Despite playing to a stadium, Garland opened her show with the deliberate slow-burn of Ronald Miller and Orlando Murden’s “For Once in My Life,” building in intensity to the crescendo her fans expected, all steely resolve and determination. Garland’s life and art are inextricably intertwined; in the moments when the lyrics seem to most explicitly reflect her life, the effect can be chilling, but listening to these concerts is truly more joyous than discomfiting. There’s plenty of zing!, whether courtesy the sheer power of the “Almost Like Being in Love/This Can’t Be Love” medley, her swinging take on Frank Loesser’s Greenwillow ballad “Never Will I Marry” or Antonio Carlos Jobim’s bossa nova treat “How Insensitive.” Notwithstanding some notes in which emotion trumps technical perfection and a flubbed “That’s Entertainment” (“There always have been too many words to this [song],” she quips mid-song), Garland nonetheless seems in total control.
“I love intimate rooms,” she deadpans to the audience’s chuckles at one point before launching into a quiet, controlled reading of the Gershwins’ “The Man I Love.” It proves a respite following the thunderous, martial “What Now My Love.” (Both songs were accompanied by Palumbo’s solo piano.) There’s palpable frisson to her belted “By Myself,” which lends the 20,000-capacity stadium an intimacy that only a master artist could conjure in so vast a space.
This disc pairs the JFK Stadium concert with a number of bonus tracks also from 1968 including a medley performed with Count Basie from the same concert but left out of the proper sequence (likely due to its low fidelity), a couple of private rehearsal tracks with John Meyer on piano (including another rendition of “For Once in My Life”), and selections from a New York City tribute to Harold Arlen, Vincent Youmans and Noel Coward. The Meyer tracks show that Garland’s instrument was far from tattered; she sings with elegance and delicacy. The great Jay Blackton (original conductor of such Broadway musicals as Oklahoma! and Annie Get Your Gun) conducts the Arlen tribute tracks including a loose, playful “Get Happy,” with a special treat in the form of Arlen accompanying Garland and orchestra on “Over the Rainbow.”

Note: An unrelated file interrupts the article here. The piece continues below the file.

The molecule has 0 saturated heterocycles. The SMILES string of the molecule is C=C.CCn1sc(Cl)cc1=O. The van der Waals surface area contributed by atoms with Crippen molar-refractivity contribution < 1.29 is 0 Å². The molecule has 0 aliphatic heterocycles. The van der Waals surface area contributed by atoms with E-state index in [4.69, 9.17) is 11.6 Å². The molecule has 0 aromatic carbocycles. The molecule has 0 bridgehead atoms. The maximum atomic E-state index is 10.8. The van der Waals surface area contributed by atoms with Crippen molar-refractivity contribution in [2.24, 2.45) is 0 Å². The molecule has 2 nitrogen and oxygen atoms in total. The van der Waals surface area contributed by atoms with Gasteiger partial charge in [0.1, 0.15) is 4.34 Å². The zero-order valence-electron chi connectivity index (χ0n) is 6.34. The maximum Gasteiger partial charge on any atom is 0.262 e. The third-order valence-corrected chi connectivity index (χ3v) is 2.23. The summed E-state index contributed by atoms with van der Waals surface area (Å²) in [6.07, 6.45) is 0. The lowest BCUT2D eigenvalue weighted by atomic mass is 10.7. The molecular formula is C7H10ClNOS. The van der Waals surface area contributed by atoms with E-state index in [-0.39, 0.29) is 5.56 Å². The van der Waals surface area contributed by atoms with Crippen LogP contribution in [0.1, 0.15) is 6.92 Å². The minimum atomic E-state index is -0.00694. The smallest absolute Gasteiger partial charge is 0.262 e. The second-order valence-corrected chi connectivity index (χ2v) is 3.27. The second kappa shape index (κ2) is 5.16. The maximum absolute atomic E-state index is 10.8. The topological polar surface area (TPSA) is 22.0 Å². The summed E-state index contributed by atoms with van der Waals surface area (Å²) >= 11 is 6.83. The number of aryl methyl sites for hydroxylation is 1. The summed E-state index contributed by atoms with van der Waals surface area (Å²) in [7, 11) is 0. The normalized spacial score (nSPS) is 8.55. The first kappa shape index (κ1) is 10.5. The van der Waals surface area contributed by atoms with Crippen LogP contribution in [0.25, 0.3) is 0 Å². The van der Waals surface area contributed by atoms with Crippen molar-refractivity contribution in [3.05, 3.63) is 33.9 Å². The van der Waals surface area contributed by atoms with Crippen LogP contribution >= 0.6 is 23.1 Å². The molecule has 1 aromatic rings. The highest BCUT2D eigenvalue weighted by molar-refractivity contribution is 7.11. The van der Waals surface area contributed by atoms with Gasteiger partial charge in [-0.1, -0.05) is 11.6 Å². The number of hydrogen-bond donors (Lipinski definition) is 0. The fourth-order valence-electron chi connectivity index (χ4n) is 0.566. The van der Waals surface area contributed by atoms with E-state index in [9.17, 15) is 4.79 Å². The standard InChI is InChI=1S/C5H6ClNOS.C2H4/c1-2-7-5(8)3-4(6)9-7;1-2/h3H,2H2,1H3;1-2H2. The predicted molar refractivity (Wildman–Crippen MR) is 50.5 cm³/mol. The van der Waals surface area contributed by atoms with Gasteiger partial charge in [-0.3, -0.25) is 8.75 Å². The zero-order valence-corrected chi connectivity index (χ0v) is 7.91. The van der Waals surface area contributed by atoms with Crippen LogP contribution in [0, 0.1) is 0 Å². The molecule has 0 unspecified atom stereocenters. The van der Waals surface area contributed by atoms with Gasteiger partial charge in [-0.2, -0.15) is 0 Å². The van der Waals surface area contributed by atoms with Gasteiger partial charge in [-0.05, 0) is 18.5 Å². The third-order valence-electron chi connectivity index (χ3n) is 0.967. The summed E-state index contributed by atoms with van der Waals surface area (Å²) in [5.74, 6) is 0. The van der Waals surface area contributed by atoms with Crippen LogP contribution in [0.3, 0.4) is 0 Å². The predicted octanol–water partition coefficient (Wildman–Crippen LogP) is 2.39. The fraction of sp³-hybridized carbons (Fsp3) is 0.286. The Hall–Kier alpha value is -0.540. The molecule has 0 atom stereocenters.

The second disc of Swan Songs, First Flights premieres an expanded concert from Garland’s near-mythical residency at London’s Talk of the Town from December 30, 1968 to February 1, 1969. This engagement was most recently dramatized in less-than-flattering terms in the play End of the Rainbow but here is the “real deal.” A number of the shows were recorded separately by Garland’s onetime companion John Meyer and Mickey Deans, who would marry the star on March 15. Here, then, is a composite performance from those tapes, including some material new to CD, in the best sound possible. That the Talk of the Town engagement was tumultuous is without question; Garland battled illness, lateness, and even hostile audiences. But there can be little doubt that the performer once again gave her all when able; witness the playful “Get Happy” or nuanced “The Man That Got Away” here. Garland sounds ebullient and comfortably nostalgic revisiting her MGM days with the audience sing-along medley of “You Made Me Love You,” “For Me and My Gal” and “The Trolley Song.”
Even when performing (and occasionally, struggling) with an unfamiliar orchestra led by the club’s resident musical director Burt Rhodes, Garland persevered with her gutsy, brash and searing stylings. Her vocal instrument here is audibly weaker than in Philadelphia, but her interactions with the audience – loose, quick-witted, and in the moment – are happy compensation. If she could make a stadium as intimate as a nightclub, she could make a nightclub feel as grand as a stadium with her to-the-rafters belt and vibrant enthusiasm.